Among the areas of focus for a pension fund looking to cut costs are the fees charged by its asset managers, usually as an annual percentage of assets under management, plus costs for other services. As part of a cost-cutting exercise, however, foreign exchange (FX) is often neglected. But as funds increasingly invest outside their home country, FX transactions are acquiring more significance because of the need to hedge foreign currency fluctuations. And these deals can carry hidden costs.
- Pension funds could be paying excess charges on some foreign exchange transactions
- A new FX benchmark aims to bring savings through optimal execution
- Better cost identification can improve pension fund negotiations with managers
Hedging is carried out by external or in-house managers via the FX market, with the relevant exchange rates often determined by existing FX benchmarks. But these rates are not always the best available for the investor.
The London FX market is the leading market worldwide, partly because of the City’s banking expertise, and also because of its geographical position, since banks in London can deal with East Asia, Europe and North America in the course of the working day.
Pension rebalancing transactions through the London FX market – which carries 40% of global FX trade – are frequently executed using the ‘London 4pm fix’, managed by Refinitiv. This is the rate at which investors agree with their bank to exchange currencies to settle their accounts at the end of every day.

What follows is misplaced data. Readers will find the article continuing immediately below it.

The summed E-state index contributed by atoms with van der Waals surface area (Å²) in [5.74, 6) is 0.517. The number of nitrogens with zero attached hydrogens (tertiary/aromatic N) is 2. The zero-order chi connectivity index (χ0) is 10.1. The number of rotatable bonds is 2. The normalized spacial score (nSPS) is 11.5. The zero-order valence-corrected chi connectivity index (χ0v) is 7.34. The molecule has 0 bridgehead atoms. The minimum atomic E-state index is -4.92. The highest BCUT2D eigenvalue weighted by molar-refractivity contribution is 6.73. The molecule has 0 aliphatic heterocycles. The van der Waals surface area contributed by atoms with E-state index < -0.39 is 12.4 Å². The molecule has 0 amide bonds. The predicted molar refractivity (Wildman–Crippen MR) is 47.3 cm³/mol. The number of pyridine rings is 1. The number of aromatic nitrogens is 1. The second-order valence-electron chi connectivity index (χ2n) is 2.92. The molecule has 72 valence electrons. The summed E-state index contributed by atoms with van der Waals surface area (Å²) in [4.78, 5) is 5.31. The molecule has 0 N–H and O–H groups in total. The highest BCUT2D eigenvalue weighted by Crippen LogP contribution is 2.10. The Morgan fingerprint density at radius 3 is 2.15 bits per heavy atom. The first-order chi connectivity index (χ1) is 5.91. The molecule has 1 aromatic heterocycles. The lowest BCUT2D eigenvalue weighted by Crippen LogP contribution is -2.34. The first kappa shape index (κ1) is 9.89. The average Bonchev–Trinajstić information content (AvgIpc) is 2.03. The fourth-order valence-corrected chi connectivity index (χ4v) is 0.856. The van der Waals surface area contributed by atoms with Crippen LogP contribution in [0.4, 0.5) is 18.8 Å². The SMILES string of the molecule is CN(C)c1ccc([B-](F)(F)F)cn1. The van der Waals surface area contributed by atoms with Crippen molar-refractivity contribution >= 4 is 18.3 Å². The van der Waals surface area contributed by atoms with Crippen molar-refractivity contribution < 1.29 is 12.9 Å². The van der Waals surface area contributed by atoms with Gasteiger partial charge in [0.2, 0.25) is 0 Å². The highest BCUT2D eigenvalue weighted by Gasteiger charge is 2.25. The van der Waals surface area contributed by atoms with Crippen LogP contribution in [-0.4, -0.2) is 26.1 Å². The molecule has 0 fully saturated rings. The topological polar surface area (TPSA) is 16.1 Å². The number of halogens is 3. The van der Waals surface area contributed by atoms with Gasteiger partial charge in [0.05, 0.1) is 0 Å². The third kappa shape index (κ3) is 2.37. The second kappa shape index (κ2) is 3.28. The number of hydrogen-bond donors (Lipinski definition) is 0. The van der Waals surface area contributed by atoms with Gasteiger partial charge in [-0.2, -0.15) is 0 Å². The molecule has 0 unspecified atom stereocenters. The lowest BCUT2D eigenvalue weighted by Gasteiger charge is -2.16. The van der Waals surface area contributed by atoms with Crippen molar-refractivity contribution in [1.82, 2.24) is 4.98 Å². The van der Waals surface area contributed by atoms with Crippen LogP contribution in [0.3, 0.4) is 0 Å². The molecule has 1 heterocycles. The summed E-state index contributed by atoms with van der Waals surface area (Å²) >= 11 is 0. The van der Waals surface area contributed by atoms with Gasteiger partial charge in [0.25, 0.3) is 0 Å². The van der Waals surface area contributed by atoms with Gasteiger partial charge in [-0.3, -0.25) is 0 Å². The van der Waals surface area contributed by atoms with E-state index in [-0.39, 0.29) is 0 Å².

The 4pm fix produces a set of exchange rates calculated as the average at which FX trades take place on three FX exchanges (primarily Reuters) in a five-minute window centred on 4pm, UK time, every weekday. However, the way in which the benchmark operates has faced mounting criticism in recent years after collusion between traders from different banks, resulting in overcharging of institutional clients.
Regulators are also becoming increasingly concerned about market impact and possible manipulation around the fix: heavy trading just before the window – in order to execute orders – has led to spikes in prices. FX dealers often take a hedge position in anticipation of an incoming trade. This so-called ‘pre-hedging’ is a legitimate trading strategy and a way to potentially reduce market impact for the client.